Want to ‘go for the gold’ during your Arizona vacation? You actually can, with a little planning. The same goes for precious gemstones. Within a short drive of Bluegreen’s Phoenix resort lie undiscovered riches. Who knows what you might find? Winter visitor Jim Boxberger made headlines when he found a one-and-a-half pound hunk of gold worth $20,000 or more, on the Phoenix side of Wickenberg.
Honestly, prospecting is not a get-rich-quick hobby, but it’s certainly an enjoyable way to get out in the sunshine. Arizona is the USA’s number one mining state and while much of the state’s gold is found as a by-product of mining other metals, Arizona has 125 years’ worth of heart-pounding tales about gold.
The area southwest of Kingman produced more than 2,000,000 ounces of gold, and the Jerome District - west of Sedona - is the state’s biggest producer. But closer to Phoenix, the Vulture Mine, near present-day Wickenberg, produced significant amounts of sparkling treasure.
Oddly enough, there are no organized tours to go prospecting in the state of Arizona during your vacation. It’s necessary to own a land claim in order to prospect for gold. So rather than try to obtain a claim, the easiest way to enjoy panning might well be to tag along with a club which has its own. Of all the things to do in Phoenix during a vacation, hanging out with one of these clubs might be the most intriguing . . . or the most profitable! Club interests range from gold to gemstones, and even include fossils, so follow your bliss.
Gemstones, minerals and precious metals are all abundant in Arizona. The state’s natural resources include Azurite, Calcite, Chrysocolla, Fluorite, Galena, Garnet, Gold, Gypsum, Malachite, Molybdenite, Pyrite, Quartz, Silver and Copper. The Cave Creek District, just north of Phoenix, is home to multiple mining sites. Prospectors work multiple ‘placer beds’ in this area. ‘Placer’ comes from the Spanish word placer, which means the ‘sandbank’ or stream bed where alluvial deposits of sand and gravel are found. The gemstones or metal found in placer beds have been pushed downstream by the water’s flow, away from the original source, such as a vein. They generally represent only a tiny portion of the treasure to be had. This exciting thought keeps weekend prospectors coming back for more.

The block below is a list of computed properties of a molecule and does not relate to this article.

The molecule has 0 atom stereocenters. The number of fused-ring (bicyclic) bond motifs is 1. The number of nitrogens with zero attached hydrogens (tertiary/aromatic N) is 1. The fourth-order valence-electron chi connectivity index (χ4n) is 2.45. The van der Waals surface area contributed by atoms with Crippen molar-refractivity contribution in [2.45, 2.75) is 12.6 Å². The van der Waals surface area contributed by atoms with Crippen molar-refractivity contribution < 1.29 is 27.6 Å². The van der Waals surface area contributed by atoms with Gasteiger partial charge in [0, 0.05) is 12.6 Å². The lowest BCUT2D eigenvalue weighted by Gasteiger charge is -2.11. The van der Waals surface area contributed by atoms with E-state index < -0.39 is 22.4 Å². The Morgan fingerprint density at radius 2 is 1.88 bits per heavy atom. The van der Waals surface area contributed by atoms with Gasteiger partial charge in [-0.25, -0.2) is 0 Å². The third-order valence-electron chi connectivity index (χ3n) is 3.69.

Prospectors can swirl water in their pans to sift silt from treasure, or simply ‘dry pan,’ without any water. The act of gold panning is simple, pleasant and inexpensive, but it definitely requires a little planning. Gold found on someone else’s land can cause a huge dispute, plus there’s the issue of potential trespassing. This is why it’s necessary to own a land claim in order to pan for gold.
Once a person has obtained a claim or joined up with a club, then the requirements for panning are simple: all that’s needed is the shallow, flared-side, flat-bottom prospector’s pan; protective clothing; hard-toe boots; sunscreen; water; a buddy; and a stream. Purists might not admit it, but metal detectors also come in handy; that’s how Mr. Boxberger made his find in two inches of silt.
Phoenix has a world-renowned source of inspiration, the Arizona Mining and Mineral Museum. Among the spectacular displays are an eight-foot specimen of native copper; part of a meteorite; rocks from the first moon landing; and a geode with each half weighing 240 pounds. The lapidary arts are also well represented, with beautiful gemstones in evidence.
Your vacation to Phoenix may well take an unexpected turn. But whatever you choose to do, we know you’ll make golden memories.